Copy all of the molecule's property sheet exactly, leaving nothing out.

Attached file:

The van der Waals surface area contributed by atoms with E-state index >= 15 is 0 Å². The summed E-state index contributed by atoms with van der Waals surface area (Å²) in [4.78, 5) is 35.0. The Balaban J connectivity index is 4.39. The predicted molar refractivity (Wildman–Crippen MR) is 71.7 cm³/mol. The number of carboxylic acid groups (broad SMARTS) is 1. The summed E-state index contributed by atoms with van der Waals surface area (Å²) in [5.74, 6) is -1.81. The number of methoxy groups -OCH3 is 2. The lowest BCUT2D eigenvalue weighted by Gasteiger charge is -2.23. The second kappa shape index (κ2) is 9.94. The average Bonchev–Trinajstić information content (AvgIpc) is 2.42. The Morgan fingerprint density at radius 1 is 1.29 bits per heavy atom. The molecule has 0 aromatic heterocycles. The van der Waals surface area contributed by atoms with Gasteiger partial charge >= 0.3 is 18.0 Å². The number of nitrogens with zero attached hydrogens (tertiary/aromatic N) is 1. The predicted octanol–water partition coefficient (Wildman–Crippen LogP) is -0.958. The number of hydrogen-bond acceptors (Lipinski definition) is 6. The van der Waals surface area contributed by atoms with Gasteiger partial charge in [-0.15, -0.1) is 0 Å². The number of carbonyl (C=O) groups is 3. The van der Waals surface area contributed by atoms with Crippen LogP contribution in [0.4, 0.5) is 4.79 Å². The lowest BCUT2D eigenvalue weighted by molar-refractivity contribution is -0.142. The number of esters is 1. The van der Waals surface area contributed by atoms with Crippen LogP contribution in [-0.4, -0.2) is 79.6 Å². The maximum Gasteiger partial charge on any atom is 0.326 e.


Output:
The van der Waals surface area contributed by atoms with E-state index >= 15 is 0 Å². The summed E-state index contributed by atoms with van der Waals surface area (Å²) in [4.78, 5) is 35.0. The Balaban J connectivity index is 4.39. The predicted molar refractivity (Wildman–Crippen MR) is 71.7 cm³/mol. The number of carboxylic acid groups (broad SMARTS) is 1. The summed E-state index contributed by atoms with van der Waals surface area (Å²) in [5.74, 6) is -1.81. The number of methoxy groups -OCH3 is 2. The lowest BCUT2D eigenvalue weighted by Gasteiger charge is -2.23. The second kappa shape index (κ2) is 9.94. The average Bonchev–Trinajstić information content (AvgIpc) is 2.42. The Morgan fingerprint density at radius 1 is 1.29 bits per heavy atom. The molecule has 0 aromatic heterocycles. The van der Waals surface area contributed by atoms with Gasteiger partial charge >= 0.3 is 18.0 Å². The number of nitrogens with zero attached hydrogens (tertiary/aromatic N) is 1. The predicted octanol–water partition coefficient (Wildman–Crippen LogP) is -0.958. The number of hydrogen-bond acceptors (Lipinski definition) is 6. The van der Waals surface area contributed by atoms with Gasteiger partial charge in [-0.15, -0.1) is 0 Å². The number of carbonyl (C=O) groups is 3. The van der Waals surface area contributed by atoms with Crippen LogP contribution in [0.4, 0.5) is 4.79 Å². The lowest BCUT2D eigenvalue weighted by molar-refractivity contribution is -0.142. The number of esters is 1. The van der Waals surface area contributed by atoms with Crippen LogP contribution in [-0.4, -0.2) is 79.6 Å². The maximum Gasteiger partial charge on any atom is 0.326 e.